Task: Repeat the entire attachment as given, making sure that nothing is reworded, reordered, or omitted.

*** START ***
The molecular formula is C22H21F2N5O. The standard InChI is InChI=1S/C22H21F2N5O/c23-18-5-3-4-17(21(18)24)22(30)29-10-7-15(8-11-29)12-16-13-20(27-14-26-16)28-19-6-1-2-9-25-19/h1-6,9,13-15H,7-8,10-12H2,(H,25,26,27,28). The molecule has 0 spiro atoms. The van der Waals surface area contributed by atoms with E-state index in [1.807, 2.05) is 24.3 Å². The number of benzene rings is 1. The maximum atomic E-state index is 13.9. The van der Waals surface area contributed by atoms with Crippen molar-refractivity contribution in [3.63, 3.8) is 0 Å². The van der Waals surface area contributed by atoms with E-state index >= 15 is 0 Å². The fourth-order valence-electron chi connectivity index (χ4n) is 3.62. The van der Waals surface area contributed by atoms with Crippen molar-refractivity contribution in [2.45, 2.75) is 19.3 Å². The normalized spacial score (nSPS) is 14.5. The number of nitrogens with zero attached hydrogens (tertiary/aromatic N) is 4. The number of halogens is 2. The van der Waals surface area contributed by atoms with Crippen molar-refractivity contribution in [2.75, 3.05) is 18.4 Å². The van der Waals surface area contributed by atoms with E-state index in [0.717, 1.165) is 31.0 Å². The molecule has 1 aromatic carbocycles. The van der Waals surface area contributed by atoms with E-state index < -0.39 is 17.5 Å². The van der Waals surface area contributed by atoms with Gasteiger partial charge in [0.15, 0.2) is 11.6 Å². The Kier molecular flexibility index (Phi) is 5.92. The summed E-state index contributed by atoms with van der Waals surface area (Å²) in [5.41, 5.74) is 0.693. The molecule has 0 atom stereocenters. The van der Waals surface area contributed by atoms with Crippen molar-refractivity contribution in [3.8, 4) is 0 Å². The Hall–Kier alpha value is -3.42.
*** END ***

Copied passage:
The molecular formula is C22H21F2N5O. The standard InChI is InChI=1S/C22H21F2N5O/c23-18-5-3-4-17(21(18)24)22(30)29-10-7-15(8-11-29)12-16-13-20(27-14-26-16)28-19-6-1-2-9-25-19/h1-6,9,13-15H,7-8,10-12H2,(H,25,26,27,28). The molecule has 0 spiro atoms. The van der Waals surface area contributed by atoms with E-state index in [1.807, 2.05) is 24.3 Å². The number of benzene rings is 1. The maximum atomic E-state index is 13.9. The van der Waals surface area contributed by atoms with Crippen molar-refractivity contribution in [3.63, 3.8) is 0 Å². The van der Waals surface area contributed by atoms with E-state index >= 15 is 0 Å². The fourth-order valence-electron chi connectivity index (χ4n) is 3.62. The van der Waals surface area contributed by atoms with Crippen molar-refractivity contribution in [2.45, 2.75) is 19.3 Å². The normalized spacial score (nSPS) is 14.5. The number of nitrogens with zero attached hydrogens (tertiary/aromatic N) is 4. The number of halogens is 2. The van der Waals surface area contributed by atoms with Crippen molar-refractivity contribution in [2.75, 3.05) is 18.4 Å². The van der Waals surface area contributed by atoms with E-state index in [0.717, 1.165) is 31.0 Å². The molecule has 1 aromatic carbocycles. The van der Waals surface area contributed by atoms with E-state index < -0.39 is 17.5 Å². The van der Waals surface area contributed by atoms with Gasteiger partial charge in [0.15, 0.2) is 11.6 Å². The Kier molecular flexibility index (Phi) is 5.92. The summed E-state index contributed by atoms with van der Waals surface area (Å²) in [5.41, 5.74) is 0.693. The molecule has 0 atom stereocenters. The van der Waals surface area contributed by atoms with Crippen molar-refractivity contribution in [3.8, 4) is 0 Å². The Hall–Kier alpha value is -3.42.